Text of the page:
Still $5b, says Tufton
Western children’s hospital price tag remains the same despite delay
Health and Wellness Minister Dr Christopher Tufton gestures while addressing journalists in this file photo. (Photo: Michael Gordon)

MOUNT SALEM, St James — Despite a two-year pause on construction, the price tag for the Western Children and Adolescents Hospital is expected to remain at $5.7 billion, according to health minister Dr Christopher Tufton.

"The facility is estimated to cost some $5 billion Jamaican dollars, and the overwhelming bulk of that amount is being provided through grant funding by the Chinese Government," Tufton told a gathering during a ceremony to mark the resumption of work on the hospital on Friday.

"The Jamaican Government is providing some funding this year; for example, we allocated $100 million as part of preparing the ground and doing a few other technical things. But it is substantially a grant-funded project based on the friendship and the commitment of building that friendship between China and Jamaica," Tufton added.

Ground was broken for the six-floor, 220-bed hospital on the compound of the Cornwall Regional Hospital in Mount Salem on October 23, 2019. It was scheduled for completion two years later. However, work was halted in 2020 due to the novel coronavirus pandemic.

The health minister's assurance that its price tag remains the same is in stark contrast to the delay-plagued Cornwall Regional Hospital (CRH) whose cost has ballooned as repair work drags on.

According to Dr Tufton, the children's hospital will provide specialised care in paediatric medicine, paediatric surgery, adolescent medicine and adolescent surgery. It will have 220 beds on its wards and will also have accommodations for medical staff.

"That's a very positive thing because housing, as you know, is always a big challenge and is a great motivator for employees. So, the building will actually have staff accommodation," said Tufton.

When completed in another two years, the facility is expected to be the largest of its kind in the Caribbean, capable of providing services to Jamaica's regional neighbours.

"Combined with [CRH] and the Bustamante Hospital for Children, it will provide significant added capacity. It certainly will take some of the strain off the Bustamante Hospital for Children even though that [takes patients] up to 12 years old. This facility will be up to 18 years old, to add the adolescent component," Dr Tufton explained.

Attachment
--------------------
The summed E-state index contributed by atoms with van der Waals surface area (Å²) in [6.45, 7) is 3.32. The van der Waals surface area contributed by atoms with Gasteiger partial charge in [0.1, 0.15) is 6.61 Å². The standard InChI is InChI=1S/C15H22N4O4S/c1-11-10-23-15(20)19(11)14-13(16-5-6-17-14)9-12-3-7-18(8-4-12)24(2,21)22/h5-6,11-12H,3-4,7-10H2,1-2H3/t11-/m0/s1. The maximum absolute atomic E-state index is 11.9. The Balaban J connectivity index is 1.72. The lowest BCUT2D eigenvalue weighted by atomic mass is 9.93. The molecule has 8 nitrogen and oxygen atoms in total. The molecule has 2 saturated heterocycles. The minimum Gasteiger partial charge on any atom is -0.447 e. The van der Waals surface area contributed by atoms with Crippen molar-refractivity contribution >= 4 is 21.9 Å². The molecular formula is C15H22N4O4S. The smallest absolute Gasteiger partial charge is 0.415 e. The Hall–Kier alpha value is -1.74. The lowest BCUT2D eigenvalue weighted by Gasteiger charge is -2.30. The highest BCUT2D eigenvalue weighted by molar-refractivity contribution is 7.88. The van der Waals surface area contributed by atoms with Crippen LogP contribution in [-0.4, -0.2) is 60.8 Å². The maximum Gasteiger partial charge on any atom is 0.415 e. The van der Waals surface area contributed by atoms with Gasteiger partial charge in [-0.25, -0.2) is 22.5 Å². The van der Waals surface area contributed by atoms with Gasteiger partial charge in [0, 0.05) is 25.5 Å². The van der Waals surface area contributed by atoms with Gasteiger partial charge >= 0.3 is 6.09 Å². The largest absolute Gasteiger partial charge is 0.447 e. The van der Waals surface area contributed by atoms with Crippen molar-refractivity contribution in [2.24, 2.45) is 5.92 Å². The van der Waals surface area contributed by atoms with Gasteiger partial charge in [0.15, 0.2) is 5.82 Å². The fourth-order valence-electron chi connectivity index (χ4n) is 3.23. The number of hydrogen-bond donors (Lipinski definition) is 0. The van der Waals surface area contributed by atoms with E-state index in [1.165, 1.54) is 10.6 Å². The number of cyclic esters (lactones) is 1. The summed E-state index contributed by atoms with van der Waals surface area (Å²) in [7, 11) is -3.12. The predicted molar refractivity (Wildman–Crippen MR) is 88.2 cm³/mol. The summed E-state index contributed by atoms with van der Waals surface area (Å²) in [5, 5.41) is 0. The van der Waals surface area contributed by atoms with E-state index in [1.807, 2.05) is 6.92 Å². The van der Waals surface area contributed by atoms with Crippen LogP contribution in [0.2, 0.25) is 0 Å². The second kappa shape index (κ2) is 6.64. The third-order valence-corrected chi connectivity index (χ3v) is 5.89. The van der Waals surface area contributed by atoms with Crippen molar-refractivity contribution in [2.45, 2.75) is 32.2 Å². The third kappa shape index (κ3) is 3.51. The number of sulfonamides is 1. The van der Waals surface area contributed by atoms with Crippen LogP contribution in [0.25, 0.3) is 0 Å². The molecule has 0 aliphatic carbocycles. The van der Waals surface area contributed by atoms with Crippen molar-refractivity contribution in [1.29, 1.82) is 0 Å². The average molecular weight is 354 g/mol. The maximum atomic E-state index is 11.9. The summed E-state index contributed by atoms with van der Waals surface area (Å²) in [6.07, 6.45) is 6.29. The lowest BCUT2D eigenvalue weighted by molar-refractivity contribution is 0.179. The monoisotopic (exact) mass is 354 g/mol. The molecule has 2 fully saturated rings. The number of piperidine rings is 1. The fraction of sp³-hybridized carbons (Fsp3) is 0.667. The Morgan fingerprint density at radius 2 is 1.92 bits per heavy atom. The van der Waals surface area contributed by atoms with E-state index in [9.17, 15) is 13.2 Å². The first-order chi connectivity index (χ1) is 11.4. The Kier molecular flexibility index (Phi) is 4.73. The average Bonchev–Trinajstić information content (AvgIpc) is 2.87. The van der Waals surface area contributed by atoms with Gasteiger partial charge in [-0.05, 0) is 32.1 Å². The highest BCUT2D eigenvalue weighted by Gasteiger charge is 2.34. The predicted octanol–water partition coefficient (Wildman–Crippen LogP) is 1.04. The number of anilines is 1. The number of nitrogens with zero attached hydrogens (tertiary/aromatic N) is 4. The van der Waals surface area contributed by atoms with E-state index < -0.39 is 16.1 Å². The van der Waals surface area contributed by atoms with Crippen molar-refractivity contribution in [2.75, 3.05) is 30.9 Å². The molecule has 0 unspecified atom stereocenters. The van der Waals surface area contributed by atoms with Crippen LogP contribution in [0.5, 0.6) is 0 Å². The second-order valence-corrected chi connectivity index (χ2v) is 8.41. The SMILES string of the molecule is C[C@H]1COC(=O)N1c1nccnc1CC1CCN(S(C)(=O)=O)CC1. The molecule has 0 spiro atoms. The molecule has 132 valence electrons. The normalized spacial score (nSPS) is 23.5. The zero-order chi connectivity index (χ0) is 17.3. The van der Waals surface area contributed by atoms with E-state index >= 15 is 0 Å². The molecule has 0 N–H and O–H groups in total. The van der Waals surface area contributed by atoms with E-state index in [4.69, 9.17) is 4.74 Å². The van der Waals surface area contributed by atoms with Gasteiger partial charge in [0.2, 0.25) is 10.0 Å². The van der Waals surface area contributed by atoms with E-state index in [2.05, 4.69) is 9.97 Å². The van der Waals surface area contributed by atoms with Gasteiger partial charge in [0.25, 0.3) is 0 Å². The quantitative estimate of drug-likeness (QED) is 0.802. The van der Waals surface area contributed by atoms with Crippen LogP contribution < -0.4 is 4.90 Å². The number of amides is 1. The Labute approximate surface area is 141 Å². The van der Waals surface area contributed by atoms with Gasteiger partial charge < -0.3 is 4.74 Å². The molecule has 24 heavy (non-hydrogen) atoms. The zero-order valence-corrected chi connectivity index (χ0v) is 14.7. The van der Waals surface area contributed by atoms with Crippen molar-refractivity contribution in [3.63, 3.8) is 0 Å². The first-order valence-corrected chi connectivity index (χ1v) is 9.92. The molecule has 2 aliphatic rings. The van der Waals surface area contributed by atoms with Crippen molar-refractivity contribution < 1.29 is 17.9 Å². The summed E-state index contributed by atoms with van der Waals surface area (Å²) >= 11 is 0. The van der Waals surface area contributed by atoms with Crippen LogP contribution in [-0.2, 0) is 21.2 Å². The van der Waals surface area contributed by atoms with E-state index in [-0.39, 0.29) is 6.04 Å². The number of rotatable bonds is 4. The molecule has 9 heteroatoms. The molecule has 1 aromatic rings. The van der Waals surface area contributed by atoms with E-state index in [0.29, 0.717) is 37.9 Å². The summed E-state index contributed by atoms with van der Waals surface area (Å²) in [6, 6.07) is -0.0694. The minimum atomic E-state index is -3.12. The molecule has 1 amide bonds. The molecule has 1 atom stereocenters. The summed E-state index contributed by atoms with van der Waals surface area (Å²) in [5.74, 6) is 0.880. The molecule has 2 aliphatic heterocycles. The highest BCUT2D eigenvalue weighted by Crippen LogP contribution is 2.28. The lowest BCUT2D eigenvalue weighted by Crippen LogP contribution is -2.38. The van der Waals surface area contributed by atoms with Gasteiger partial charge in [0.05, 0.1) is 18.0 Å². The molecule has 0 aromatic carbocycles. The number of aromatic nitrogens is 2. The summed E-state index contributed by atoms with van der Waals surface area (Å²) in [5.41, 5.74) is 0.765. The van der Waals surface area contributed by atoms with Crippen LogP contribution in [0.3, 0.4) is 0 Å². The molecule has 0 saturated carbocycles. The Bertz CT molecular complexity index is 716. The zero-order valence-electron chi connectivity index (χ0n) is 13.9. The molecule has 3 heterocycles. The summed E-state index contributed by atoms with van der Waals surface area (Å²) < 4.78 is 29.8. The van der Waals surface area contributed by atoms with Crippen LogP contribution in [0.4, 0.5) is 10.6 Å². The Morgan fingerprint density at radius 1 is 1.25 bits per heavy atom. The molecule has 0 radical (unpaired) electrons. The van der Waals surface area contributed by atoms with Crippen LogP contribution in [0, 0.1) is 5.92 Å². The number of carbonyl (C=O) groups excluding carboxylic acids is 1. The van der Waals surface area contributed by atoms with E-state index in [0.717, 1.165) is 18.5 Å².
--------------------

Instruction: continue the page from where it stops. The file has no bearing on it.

He anticipates that work will move quickly.

"I believe we're going to see an eight-storey building in a very, very short space of time. I came here two weeks ago and then, all of those steel wasn't in the ground as we are seeing now, so it's obvious that the work is going at lightning speed. And we appreciate that," he added.

Speaking during the same event, Ambassador of the People's Republic of China Chen Daojiang gave his assurance that the contractor will deliver.

"I firmly believe that… Nantong No 2 Construction Company will try its best with the highest quality and efficiency to build a new, modern hospital for our Jamaican friends. I believe it will become a new landmark of Montego Bay and a new symbol of China-Jamaica friendship. I believe in this modern and digital hospital, children in Jamaica, even in the Caribbean, will enjoy advanced medical care and service," stated Daojiang.

Once the facility is completed, Tufton said, maintenance will be crucial.

"Part of the difficulty that we have had, and indeed the debacle of Cornwall, is lack of maintenance and it manifesting itself in all our public health institutions. You build them and they get run down and we don't invest sufficiently in preventative maintenance. We're learning the lessons the hard way from this. So this facility, as I've said to them and they have agreed, once it is built there will be a [maintenance] team here. We're gonna have to do the same with Cornwall, we're gonna have to do the same with Spanish, and it's going to have to be part of our culture that we invest more in the maintenance of our buildings," the minister stated.

BY ANTHONY LEWIS Observer writer

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